EOH Journal Club Seminar - Spring 2017
Date: Thursday February 2, 2017
Time: 11am - 12pm
Presenter: Rahel Birru
Paper: Airway bacteria drive a progressive COPD-like phenotype in mice with polymeric immunoglobulin receptor deficiency
Authors: Richmond BW, Brucker RM, Han W, Du RH, Zhang Y, Cheng DS, Gleaves L, Abdolrasulnia R, Polosukhina D, Clark PE, Bordenstein SR, Blackwell TS, Polosukhin VV
Abstract: Mechanisms driving persistent airway inflammation in chronic obstructive pulmonary disease (COPD) are incompletely understood. As secretory immunoglobulin A (SIgA) deficiency in small airways has been reported in COPD patients, we hypothesized that immunobarrier dysfunction resulting from reduced SIgA contributes to chronic airway inflammation and disease progression. Here we show that polymeric immunoglobulin receptor-deficient (pIgR(-/-)) mice, which lack SIgA, spontaneously develop COPD-like pathology as they age. Progressive airway wall remodeling and emphysema in pIgR(-/-) mice are associated with an altered lung microbiome, bacterial invasion of the airway epithelium, NF-κB activation, leukocyte infiltration and increased expression of matrix metalloproteinase-12 and neutrophil elastase. Re-derivation of pIgR(-/-) mice in germ-free conditions or treatment with the anti-inflammatory phosphodiesterase-4 inhibitor roflumilast prevents COPD-like lung inflammation and remodeling. These findings show that pIgR/SIgA deficiency in the airways leads to persistent activation of innate immune responses to resident lung microbiota, driving progressive small airway remodeling and emphysema.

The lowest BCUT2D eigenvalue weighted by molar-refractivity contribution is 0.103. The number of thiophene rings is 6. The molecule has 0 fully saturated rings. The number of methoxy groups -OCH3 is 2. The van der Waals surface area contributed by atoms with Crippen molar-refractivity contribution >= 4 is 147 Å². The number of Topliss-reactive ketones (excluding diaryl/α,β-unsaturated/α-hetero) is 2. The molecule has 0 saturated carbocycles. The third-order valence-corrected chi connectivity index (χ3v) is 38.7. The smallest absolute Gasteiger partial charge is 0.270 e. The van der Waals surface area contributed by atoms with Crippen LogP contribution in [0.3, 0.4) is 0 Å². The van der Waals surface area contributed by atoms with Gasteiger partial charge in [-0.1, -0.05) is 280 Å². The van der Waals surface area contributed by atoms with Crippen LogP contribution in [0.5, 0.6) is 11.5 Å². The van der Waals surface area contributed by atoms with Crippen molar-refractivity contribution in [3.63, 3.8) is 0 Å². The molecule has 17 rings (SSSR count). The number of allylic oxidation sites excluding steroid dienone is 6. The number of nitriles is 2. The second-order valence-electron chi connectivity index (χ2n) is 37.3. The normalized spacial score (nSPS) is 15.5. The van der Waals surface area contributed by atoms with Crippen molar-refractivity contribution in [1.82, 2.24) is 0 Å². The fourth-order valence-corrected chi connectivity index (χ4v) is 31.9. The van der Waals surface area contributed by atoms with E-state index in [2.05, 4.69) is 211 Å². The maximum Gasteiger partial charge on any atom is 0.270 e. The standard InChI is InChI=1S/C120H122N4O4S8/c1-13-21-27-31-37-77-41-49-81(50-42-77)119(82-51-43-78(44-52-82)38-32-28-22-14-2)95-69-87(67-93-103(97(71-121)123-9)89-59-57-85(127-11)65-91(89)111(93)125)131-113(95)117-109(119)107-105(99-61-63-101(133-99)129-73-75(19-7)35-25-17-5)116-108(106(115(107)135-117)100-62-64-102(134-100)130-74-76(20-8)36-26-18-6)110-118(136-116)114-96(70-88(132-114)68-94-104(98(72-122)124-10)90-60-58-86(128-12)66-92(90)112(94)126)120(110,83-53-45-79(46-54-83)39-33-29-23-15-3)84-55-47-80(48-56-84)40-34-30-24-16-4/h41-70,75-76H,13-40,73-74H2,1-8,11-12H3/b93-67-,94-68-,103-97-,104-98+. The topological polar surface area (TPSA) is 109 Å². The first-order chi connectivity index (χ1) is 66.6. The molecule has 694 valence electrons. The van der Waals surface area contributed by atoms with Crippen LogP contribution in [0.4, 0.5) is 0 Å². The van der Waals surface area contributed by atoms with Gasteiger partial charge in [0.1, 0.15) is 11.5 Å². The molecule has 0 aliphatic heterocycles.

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Last Updated On Friday, April 5, 2019 by Borkowski, Matthew Gerard
Created On Friday, January 20, 2017
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